History of the Church: Christian Antiquity - Notre Dame

The Persecutions

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I. The Catacombs

In reading the stories of the martyrs we shall often see the Catacombs mentioned. So much are they mixed up with the early history of the Church that it is important we should know something about them.

Description of the Catacombs.

Stretching out from Rome in all directions are still to be seen the old paved roads made by the Romans, some of them dating back quite to the earliest days of the city.

Near almost all of these roads, but outside the walls of the city, there are openings leading down by stairs into underground galleries, dark, narrow, and intricate. Some of these give entrance into little rooms which, like the galleries, have niches cut into their walls. Niches, galleries, and rooms are all dug out of the solid rock; only where it is soft and crumbling are there to be seen remains of brickwork keeping up the roof.

Passing through gallery after gallery, we may come to a staircase, and, going down, we shall find, on a lower level underneath the former, a new set of passages and chambers.

Here and there a long, narrow opening to the surface above lets in light and air, otherwise all is dark and gloomy. Perhaps we shall find another staircase leading lower down, and still another, for in some places there are four or even five sets of galleries, one below the other. But everywhere in the walls of both passages and rooms are the same long, low, narrow niches cut back into the rock. Sometimes they are open and empty; some-times bones may be seen in them; sometimes they are closed with a slab, on which a little bird with an olive-branch, or an inscription, or a cross, may be made out.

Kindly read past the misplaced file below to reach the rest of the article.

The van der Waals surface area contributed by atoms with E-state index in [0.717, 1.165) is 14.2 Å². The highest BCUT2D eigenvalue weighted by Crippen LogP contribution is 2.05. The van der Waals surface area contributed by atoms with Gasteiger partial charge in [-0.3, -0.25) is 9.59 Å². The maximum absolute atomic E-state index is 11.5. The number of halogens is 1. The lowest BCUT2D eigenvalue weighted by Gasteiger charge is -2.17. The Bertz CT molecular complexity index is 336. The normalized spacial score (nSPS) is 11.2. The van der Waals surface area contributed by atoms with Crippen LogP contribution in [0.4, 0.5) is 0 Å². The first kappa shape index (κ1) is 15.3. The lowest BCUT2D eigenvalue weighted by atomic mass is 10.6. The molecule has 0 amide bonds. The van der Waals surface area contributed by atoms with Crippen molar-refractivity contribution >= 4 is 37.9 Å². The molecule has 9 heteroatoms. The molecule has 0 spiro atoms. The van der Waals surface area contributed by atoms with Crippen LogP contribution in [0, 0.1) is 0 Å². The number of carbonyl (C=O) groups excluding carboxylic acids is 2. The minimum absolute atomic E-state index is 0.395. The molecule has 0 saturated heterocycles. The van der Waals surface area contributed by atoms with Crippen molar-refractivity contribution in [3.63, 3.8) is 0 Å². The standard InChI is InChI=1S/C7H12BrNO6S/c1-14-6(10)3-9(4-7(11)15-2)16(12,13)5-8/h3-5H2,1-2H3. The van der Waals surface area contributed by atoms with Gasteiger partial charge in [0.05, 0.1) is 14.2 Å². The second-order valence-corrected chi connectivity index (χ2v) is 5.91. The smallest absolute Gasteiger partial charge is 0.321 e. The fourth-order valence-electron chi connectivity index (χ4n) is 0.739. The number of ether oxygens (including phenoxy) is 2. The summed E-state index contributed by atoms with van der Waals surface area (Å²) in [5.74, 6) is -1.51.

Some of the rooms have one large tomb, with an arch over it, let into the wall at the end, and round the walls there are stone benches. These chambers are often decorated, paintings and inscriptions covering the walls and ceilings. Most of the decorations have a hidden meaning, representing symbolically the great mysteries of religion, and proving that the faith of the early Christians was identical with our own.

History of the Catacombs.

These wonderful underground dwellings of dead are the Catacombs. There are so many of them that if all the galleries were put in one straight line, they would reach from one end of Italy to the other. They were almost all made by the Christians of Rome during the days of persecution.

At first they were used only to bury the dead, for the niches are all graves, some of martyrs, the others of those who did not die for the faith, but wished to be buried near those who had. Some families made a room for themselves as a family vault, or in honour of some important martyr. But later on, when it was not safe for the faithful to meet for Holy Mass in the houses of the richer Christians, as they had at first done, they made the little rooms larger and used them as churches. As all the Romans were very careful about burial, and had laws protecting cemeteries, the Christians were at first quite safe in the Catacombs.